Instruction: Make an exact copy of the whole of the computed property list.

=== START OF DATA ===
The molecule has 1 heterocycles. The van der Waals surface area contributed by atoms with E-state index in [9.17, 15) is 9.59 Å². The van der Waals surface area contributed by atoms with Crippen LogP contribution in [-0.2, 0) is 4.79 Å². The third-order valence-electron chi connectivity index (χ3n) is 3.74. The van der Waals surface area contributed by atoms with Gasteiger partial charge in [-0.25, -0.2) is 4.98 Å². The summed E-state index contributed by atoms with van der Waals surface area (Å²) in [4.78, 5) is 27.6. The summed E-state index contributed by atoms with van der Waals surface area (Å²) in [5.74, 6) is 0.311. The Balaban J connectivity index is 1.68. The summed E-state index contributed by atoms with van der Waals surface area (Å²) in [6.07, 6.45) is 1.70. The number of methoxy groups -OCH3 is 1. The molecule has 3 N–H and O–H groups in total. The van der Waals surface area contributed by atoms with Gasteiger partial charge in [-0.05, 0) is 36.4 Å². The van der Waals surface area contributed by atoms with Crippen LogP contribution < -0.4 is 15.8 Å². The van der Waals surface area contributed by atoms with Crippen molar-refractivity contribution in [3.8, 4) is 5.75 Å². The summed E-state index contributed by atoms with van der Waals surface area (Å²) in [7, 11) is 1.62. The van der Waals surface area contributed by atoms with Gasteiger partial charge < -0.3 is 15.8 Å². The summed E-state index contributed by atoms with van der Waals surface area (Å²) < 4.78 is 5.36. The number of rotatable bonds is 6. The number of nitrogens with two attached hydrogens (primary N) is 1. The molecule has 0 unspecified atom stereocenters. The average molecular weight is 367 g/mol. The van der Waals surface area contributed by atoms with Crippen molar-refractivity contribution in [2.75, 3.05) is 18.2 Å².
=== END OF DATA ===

The molecule has 1 heterocycles. The van der Waals surface area contributed by atoms with E-state index in [9.17, 15) is 9.59 Å². The van der Waals surface area contributed by atoms with Crippen LogP contribution in [-0.2, 0) is 4.79 Å². The third-order valence-electron chi connectivity index (χ3n) is 3.74. The van der Waals surface area contributed by atoms with Gasteiger partial charge in [-0.25, -0.2) is 4.98 Å². The summed E-state index contributed by atoms with van der Waals surface area (Å²) in [4.78, 5) is 27.6. The summed E-state index contributed by atoms with van der Waals surface area (Å²) in [5.74, 6) is 0.311. The Balaban J connectivity index is 1.68. The summed E-state index contributed by atoms with van der Waals surface area (Å²) in [6.07, 6.45) is 1.70. The number of methoxy groups -OCH3 is 1. The molecule has 3 N–H and O–H groups in total. The van der Waals surface area contributed by atoms with Gasteiger partial charge in [-0.05, 0) is 36.4 Å². The van der Waals surface area contributed by atoms with Crippen LogP contribution < -0.4 is 15.8 Å². The van der Waals surface area contributed by atoms with Crippen molar-refractivity contribution in [3.8, 4) is 5.75 Å². The summed E-state index contributed by atoms with van der Waals surface area (Å²) in [7, 11) is 1.62. The van der Waals surface area contributed by atoms with Gasteiger partial charge < -0.3 is 15.8 Å². The summed E-state index contributed by atoms with van der Waals surface area (Å²) < 4.78 is 5.36. The number of rotatable bonds is 6. The number of nitrogens with two attached hydrogens (primary N) is 1. The molecule has 0 unspecified atom stereocenters. The average molecular weight is 367 g/mol. The van der Waals surface area contributed by atoms with Crippen molar-refractivity contribution in [2.75, 3.05) is 18.2 Å².